Quaich or Quake?
If you google Quaich you will frequently find is stated that it is pronounced "quake". Now I have always found this to be curious. Growing up in scotland I have never heard it pronounced in this manner except by other nationalities. Recently an english friend told me that she used to pronounce it with the soft "ch" until a linguist told her that it should have a hard "k"! This got me wondering, are us natives pronouncing it wrong? Anyway, I thought about it for a while and I now have a theory.
Some point to ponder:
1. I have noticed that that people from some parts of england seem unable to pronounce words with a glottal stop. You can hear this when they struggle with certain Germanic words like "Freibourg" or Hispanic - "Juan" or indeed the classic scots "loch".
2. There is a long tradition of mistranslation of scots words by english speaking authors. Scotlands only Lake is an example. Laigh (meaning low) seems to have been recorded as "lake". The author assuming that it was a quirk of dialect rather than a word with a distinct and different meaning. This resulted in the creation of Lake Menteith.
3. The spelling of quaich has evolved over time. It seems to be an anglification of the gaelic cuach, which itself seems seems to be dervived from the latin caucus. In Murrays 1914 "New English Dictionary on Historical Principals" quaich includes the following alternative spellings - quaigh, quech, quegh, queich and quoich. These all appear to me to be attempts at spelling a word that people know how to say, but not spell.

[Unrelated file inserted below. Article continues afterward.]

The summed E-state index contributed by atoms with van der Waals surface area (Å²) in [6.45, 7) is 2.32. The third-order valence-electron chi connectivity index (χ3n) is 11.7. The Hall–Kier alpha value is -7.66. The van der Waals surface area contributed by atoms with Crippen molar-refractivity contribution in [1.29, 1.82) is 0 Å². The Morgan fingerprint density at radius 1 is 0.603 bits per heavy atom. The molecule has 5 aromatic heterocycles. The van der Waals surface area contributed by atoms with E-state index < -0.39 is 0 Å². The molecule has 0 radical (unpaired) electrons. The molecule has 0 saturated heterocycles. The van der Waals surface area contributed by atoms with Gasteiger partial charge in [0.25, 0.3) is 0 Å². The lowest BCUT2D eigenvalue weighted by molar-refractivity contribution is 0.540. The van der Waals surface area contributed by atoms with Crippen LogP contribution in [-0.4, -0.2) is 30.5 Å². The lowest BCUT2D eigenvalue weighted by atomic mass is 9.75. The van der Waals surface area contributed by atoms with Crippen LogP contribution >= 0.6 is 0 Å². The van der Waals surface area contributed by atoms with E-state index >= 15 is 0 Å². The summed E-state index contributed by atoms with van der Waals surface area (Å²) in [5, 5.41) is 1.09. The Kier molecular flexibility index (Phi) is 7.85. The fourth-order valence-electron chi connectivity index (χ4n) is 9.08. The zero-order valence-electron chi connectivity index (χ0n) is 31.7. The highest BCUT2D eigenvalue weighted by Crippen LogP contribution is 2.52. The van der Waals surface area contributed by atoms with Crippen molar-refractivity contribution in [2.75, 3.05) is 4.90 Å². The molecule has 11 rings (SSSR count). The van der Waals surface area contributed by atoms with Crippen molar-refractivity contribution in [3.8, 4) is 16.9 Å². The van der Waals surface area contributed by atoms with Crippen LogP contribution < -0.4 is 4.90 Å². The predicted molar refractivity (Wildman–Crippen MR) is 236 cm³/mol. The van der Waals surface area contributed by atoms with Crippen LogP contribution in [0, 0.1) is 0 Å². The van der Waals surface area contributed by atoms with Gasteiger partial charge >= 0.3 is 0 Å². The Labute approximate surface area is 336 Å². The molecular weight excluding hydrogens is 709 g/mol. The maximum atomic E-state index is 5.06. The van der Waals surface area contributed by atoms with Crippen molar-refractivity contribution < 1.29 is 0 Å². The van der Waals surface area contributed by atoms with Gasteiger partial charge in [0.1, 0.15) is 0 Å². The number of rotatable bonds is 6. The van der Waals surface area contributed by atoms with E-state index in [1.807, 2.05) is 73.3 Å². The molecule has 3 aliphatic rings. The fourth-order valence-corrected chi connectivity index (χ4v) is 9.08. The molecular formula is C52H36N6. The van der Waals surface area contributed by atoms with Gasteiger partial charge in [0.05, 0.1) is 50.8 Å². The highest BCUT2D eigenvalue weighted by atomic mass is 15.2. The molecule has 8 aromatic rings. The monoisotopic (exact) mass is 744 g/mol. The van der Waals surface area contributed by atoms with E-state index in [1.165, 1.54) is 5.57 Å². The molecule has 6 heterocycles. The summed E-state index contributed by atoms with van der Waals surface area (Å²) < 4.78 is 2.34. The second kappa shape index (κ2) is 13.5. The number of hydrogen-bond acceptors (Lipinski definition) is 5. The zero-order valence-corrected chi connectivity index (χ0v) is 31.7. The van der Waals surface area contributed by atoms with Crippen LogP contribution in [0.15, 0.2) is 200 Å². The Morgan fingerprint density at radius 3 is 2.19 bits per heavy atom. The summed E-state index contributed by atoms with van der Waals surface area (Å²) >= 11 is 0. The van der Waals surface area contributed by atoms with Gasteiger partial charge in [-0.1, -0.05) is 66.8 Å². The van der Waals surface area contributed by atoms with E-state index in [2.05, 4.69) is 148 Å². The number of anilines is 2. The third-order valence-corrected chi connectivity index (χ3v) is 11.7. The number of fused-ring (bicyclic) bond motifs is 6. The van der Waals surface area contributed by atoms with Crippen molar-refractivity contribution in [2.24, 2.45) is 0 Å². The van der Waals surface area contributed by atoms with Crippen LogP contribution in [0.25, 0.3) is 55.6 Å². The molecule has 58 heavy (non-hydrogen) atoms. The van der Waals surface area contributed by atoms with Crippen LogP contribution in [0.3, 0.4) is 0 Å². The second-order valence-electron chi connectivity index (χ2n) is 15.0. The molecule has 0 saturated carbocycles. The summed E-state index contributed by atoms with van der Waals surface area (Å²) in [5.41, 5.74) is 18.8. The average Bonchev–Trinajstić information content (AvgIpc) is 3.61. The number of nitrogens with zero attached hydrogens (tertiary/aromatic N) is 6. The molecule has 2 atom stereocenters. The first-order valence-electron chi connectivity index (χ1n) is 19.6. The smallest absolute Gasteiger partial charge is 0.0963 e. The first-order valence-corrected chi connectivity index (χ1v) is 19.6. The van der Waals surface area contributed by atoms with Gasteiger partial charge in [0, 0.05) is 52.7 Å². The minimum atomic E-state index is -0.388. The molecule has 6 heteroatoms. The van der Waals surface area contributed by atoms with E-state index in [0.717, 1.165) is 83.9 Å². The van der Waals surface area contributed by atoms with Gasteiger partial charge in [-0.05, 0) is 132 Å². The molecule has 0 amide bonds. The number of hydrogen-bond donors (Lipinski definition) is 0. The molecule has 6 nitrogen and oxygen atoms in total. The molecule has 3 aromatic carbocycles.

4. Other words with similar endings. I can't think of any scots word ending in ch or gh preceded by a vowel that ends with a hard "K". Weech, Keech, loch, broch, and laigh, all end with a soft "ch". A browse through the dialect dictionary will also show that ch and gh or often used in alternative spellings.
5. Quake or Quaike is is used in scots dialect to refer to a hiefer (didn't know that myself) or as in "quakin bog" a raised marsh.
6. is it ock eye, or och aye?
7. at a ceilidh do you hooch (as in illegal spirit), hook (as in captain), or heugh? (an another word with no english equivalent)
My own conclusion is that given that the gaelic "ch" is pronounced as in loch and that "gh" has no equivalent in english it is likely that the "quake" or "qwak" is an attempt to reproduce a vocal sound that has no equivalent in english.
Us poor scots never having had to look up how to pronounce the word, didn't realise that all the visitors were trying to pronounce it the way they read it should be said.
As for web sites you should remember that most web pages about quaichs are all copied from each other, and so they tend to peddle the same myths.
After all if you read it on Wikipedia it must be true ;-)